I recently talked to employees at some electrical businesses I work with and found that deadline-related creativity happened — and paid off — in many different ways.
Case Study: Tom is an electrical mining planner. Tom’s boss was frustrated by the inefficient way he scheduled deliveries. Tom used different trucks to deliver supplies as they became available or were needed on site.
Tom’s boss set up a fake “deadline” one day. When Tom was pressed to step it up and make multiple deliveries on a single day, he found that it made more sense to use a single truck with one crew to pick up all the supplies and unload them all at once. Not only did he get things delivered faster that day, he was also able to save money on fuel, staffing, and wear-and-tear on his trucks. Tom’s boss got the results he wanted by setting the artificial deadline.
Or another example:
Case Study: John is a CAT rental manager who faced a tight deadline to get equipment to a client, but most of it was in the shop for repairs. Instead of getting it fixed the way he usually did — having a single repair person work on each piece of equipment — he got creative and realized a team-based approach would speed things up.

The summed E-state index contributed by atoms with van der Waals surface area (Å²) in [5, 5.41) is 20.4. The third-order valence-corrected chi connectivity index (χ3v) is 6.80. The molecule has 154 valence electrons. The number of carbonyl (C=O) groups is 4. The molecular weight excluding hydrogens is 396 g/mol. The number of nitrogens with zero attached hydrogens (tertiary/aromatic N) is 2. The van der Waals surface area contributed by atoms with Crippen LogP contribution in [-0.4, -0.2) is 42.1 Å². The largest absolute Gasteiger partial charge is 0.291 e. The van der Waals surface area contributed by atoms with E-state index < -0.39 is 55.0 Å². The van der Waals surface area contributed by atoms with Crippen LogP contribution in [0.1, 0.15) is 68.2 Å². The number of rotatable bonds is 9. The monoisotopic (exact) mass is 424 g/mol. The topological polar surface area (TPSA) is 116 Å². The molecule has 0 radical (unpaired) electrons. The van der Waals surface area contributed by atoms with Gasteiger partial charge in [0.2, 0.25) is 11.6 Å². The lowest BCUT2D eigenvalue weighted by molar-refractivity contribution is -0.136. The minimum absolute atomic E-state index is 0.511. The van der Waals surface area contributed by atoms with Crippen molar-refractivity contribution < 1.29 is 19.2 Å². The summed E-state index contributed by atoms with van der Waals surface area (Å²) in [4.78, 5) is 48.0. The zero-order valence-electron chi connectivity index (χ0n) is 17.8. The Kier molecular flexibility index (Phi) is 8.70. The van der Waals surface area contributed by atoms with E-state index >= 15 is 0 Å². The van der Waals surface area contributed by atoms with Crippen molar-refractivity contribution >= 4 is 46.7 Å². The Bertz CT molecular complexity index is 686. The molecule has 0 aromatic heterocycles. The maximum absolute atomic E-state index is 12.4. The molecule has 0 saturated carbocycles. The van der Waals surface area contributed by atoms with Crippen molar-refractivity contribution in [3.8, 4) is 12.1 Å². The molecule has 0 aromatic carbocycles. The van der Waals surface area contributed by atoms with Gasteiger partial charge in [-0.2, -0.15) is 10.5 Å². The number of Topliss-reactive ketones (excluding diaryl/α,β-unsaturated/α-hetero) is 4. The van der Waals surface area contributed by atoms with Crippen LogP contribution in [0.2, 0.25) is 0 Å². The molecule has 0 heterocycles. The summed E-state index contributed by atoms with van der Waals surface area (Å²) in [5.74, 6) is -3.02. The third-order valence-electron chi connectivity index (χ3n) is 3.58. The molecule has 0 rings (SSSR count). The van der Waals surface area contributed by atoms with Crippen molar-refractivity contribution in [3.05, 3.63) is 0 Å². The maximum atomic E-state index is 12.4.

People working together were able to help each other out when it came to repairing the heavy and cumbersome equipment. Plus, they could share ideas on what was wrong and how to fix things.
This new way of doing things — borne out of necessity — became the model for how his company ran its repair department. It has earned the company a lot of money because it helped keep more of its equipment up and running at any given time, which means the company can lease it out more often.
Interesting fact: According to a study conducted by Adobe, 75 percent of people feel they’re not living up to their creative potential. Finding creative solutions under deadline could help employees and co-workers feel more satisfied at work.
Dave runs an electrical contracting business that primarily supplies entertainment venues. One New Year’s Eve he found that he was scheduled to do set ups at ten different venues in one day. Creativity stepped in when he realized he could deliver supplies and equipment ahead of time and store it on site. That means he could focus his team on making deliveries in the days prior to New Year’s Eve and use them on the day to do set-ups and testing.
He continued doing this during other busy times of the year like wedding season and other holiday periods and was able to take on more business because of it. The additional business easily covers the higher insurance costs associated with storing equipment off site.